Peshawar Cantt blasts: Taliban deny responsibility, blame 'foreign agencies'

Foreign secret agencies are trying to malign us: Taliban spokesman.


Afp/express June 12, 2011

PESHAWAR:


Taliban on Sunday denied responsibility for twin bomb blasts that ripped through a crowded market in the northwestern city of Peshawar, killing 39 people and injuring dozens.

The attack, one of the deadliest in a series to hit Pakistan since US Navy SEALs killed Osama bin Laden in May, devastated the Khyber Super Market district which includes a hotel, shops and student accommodation.

The Taliban, who have vowed to carry out attacks to avenge the killing of bin Laden, denied any role in the bombing and said they target only the government and military.

"We did not carry out this attack in Peshawar. It is an attempt by foreign secret agencies who are doing it to malign us," Tehreek-e-Taliban spokesman Ehsanullah Ehsan told AFP on phone.

"We do not target innocent people. Our targets are very clear, we attack security forces, government and people who are siding with it," Ehsan said.

Updated from print edition (below)

Midnight terror: At least 34 killed in Peshawar Cantt blasts

At least 34 people were killed and over 90 injured, among them television journalists and a senior police officer, when two blasts ripped through a marketplace in the garrison area of Peshawar just before midnight on Saturday.


“First a gas cylinder exploded at Lala Restaurant in Khyber Supermarket in Peshawar Cantt,” a witness told The Express Tribune. “People flocked to the site out of curiosity,” he added. “Minutes later, a huge blast rocked the market.”

SSP Operations Ejaz Khan corroborated the eyewitness’ account, saying it was a trap. “The cylinder was exploded to attract people to the site,” he added.

Khan said that the bomb was strapped to a motorcycle parked outside the ill-fated restaurant – a famous eatery of the city which is usually frequented by a large number of food-lovers. He said the explosive device weighed around 10 kilogrammes.

Capital City Police Officer Liaquat Ali Khan confirmed that at least 34 people were killed and over 90 wounded in the bombing. The casualties were ferried to different hospitals of the city, where a state of emergency was declared.

Medics at the Lady Reading Hospital told The Express Tribune that they have received 12 bodies and over 40 injured people – some of them in critical condition. The injured also include television journalists – among them Dunya TV Bureau chief Safiullah Gul – and SP Cantt Shafiullah Khan. However, doctors said their wounds are not life threatening.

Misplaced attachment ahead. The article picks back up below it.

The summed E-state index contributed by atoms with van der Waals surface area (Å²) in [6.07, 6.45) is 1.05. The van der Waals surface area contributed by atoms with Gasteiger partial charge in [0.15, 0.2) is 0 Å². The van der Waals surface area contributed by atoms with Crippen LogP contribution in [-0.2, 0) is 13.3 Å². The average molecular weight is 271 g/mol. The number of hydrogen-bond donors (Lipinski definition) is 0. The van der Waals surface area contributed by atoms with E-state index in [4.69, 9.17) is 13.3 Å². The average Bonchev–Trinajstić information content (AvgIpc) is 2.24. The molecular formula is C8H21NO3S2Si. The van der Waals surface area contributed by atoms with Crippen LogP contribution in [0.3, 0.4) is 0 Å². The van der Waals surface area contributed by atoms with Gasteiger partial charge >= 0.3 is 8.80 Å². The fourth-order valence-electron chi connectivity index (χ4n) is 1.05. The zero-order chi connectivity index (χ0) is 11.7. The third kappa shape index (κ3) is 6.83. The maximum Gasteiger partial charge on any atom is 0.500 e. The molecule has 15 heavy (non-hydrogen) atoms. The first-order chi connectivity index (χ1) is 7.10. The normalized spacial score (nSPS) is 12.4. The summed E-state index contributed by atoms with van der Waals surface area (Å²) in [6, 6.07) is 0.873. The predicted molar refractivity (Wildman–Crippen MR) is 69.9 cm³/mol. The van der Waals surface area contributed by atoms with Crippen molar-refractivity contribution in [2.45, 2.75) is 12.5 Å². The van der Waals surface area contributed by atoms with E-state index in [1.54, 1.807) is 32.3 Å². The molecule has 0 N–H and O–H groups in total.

Witnesses said that the restaurant and several adjoining shops were badly damaged in the explosion which also triggered a huge fire in the market. The explosion also caused a power outage in the area, and security and rescue officials were forced to work in the dark.

Khyber Supermarket is located in a high-security zone of Peshawar’s cantonment area.

The office of Khyber Agency’s political agent and a Pakistan Army residential colony are situated nearby.

The explosion took place exactly where a tribal journalist, Nasrullah Afridi, was killed in a targeted bomb blast last month.

Khyber-Pakhtunkhwa Information Minister Mian Iftikhar Hussain condemned the ‘cowardly terrorist attack’. Speaking to the media outside the LRH, he feared that the death toll could rise further.

Taliban militants have carried out a string of bombings and brazen gun attacks on civil and military targets to avenge the killing of al Qaeda chief Osama bin Laden.

Iftikhar Hussain called for bridging the trust deficit between all regional and international players to defeat terrorism.

The KP-K information minister added: “Pakistan, Afghanistan and the US-led coalition forces must abandon hypocritical policies if they want to defeat militancy.”





Published in The Express Tribune, June 12th, 2011.

A slideshow of pictures from the blast site can be viewed here.

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COMMENTS (110)

Mark | 10 years ago | Reply @Mr. Saleem Siddiqi: I know it's annoying when someone does this but, I'm weak. The US couldn't have worked on it for thousands of years. It's roughly 250 years old. I say "roughly" because it can depend on a person's opinion of what counts as it "officially" being founded. The rest of what you said, regardless of that, is still just as valid though.
Mirza | 10 years ago | Reply @Sikander: @Hedgefunder: You have expressed the thoughts and prayers of many of us. Sorry for the loss of that many lives. Regards, Mirza
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